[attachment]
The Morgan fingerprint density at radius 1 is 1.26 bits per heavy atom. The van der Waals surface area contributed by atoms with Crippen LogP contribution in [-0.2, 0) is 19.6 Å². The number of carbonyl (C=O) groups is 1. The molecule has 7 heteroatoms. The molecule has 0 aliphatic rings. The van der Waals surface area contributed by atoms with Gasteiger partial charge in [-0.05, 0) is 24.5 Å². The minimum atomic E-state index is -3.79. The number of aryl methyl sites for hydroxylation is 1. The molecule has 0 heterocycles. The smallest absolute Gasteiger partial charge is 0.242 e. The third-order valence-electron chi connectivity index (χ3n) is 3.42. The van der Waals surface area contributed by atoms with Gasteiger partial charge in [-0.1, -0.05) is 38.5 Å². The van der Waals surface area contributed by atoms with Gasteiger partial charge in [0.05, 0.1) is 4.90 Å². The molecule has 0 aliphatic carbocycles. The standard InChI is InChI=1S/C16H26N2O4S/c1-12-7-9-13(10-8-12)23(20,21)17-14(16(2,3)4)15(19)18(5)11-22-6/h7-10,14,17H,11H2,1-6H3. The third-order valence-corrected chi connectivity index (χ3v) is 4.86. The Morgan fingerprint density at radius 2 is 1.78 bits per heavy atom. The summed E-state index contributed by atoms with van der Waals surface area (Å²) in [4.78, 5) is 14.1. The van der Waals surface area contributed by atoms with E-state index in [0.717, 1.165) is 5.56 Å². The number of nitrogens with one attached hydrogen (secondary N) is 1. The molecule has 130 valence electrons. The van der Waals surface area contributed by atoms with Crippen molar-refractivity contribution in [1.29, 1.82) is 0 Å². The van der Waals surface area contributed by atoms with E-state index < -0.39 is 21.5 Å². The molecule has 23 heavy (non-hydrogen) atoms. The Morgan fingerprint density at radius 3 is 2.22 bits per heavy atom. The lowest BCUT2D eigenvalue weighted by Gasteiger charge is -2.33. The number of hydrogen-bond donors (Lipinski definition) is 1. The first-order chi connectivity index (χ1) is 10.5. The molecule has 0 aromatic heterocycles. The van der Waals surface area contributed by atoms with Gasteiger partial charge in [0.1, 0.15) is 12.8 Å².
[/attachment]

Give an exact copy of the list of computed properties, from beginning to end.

The Morgan fingerprint density at radius 1 is 1.26 bits per heavy atom. The van der Waals surface area contributed by atoms with Crippen LogP contribution in [-0.2, 0) is 19.6 Å². The number of carbonyl (C=O) groups is 1. The molecule has 7 heteroatoms. The molecule has 0 aliphatic rings. The van der Waals surface area contributed by atoms with Gasteiger partial charge in [-0.05, 0) is 24.5 Å². The minimum atomic E-state index is -3.79. The number of aryl methyl sites for hydroxylation is 1. The molecule has 0 heterocycles. The smallest absolute Gasteiger partial charge is 0.242 e. The third-order valence-electron chi connectivity index (χ3n) is 3.42. The van der Waals surface area contributed by atoms with Gasteiger partial charge in [-0.1, -0.05) is 38.5 Å². The van der Waals surface area contributed by atoms with Gasteiger partial charge in [0.05, 0.1) is 4.90 Å². The molecule has 0 aliphatic carbocycles. The standard InChI is InChI=1S/C16H26N2O4S/c1-12-7-9-13(10-8-12)23(20,21)17-14(16(2,3)4)15(19)18(5)11-22-6/h7-10,14,17H,11H2,1-6H3. The third-order valence-corrected chi connectivity index (χ3v) is 4.86. The Morgan fingerprint density at radius 2 is 1.78 bits per heavy atom. The summed E-state index contributed by atoms with van der Waals surface area (Å²) in [4.78, 5) is 14.1. The van der Waals surface area contributed by atoms with E-state index in [0.717, 1.165) is 5.56 Å². The number of nitrogens with one attached hydrogen (secondary N) is 1. The molecule has 130 valence electrons. The van der Waals surface area contributed by atoms with Crippen molar-refractivity contribution in [1.29, 1.82) is 0 Å². The van der Waals surface area contributed by atoms with E-state index < -0.39 is 21.5 Å². The molecule has 23 heavy (non-hydrogen) atoms. The Morgan fingerprint density at radius 3 is 2.22 bits per heavy atom. The lowest BCUT2D eigenvalue weighted by Gasteiger charge is -2.33. The number of hydrogen-bond donors (Lipinski definition) is 1. The first-order chi connectivity index (χ1) is 10.5. The molecule has 0 aromatic heterocycles. The van der Waals surface area contributed by atoms with Gasteiger partial charge in [0.1, 0.15) is 12.8 Å².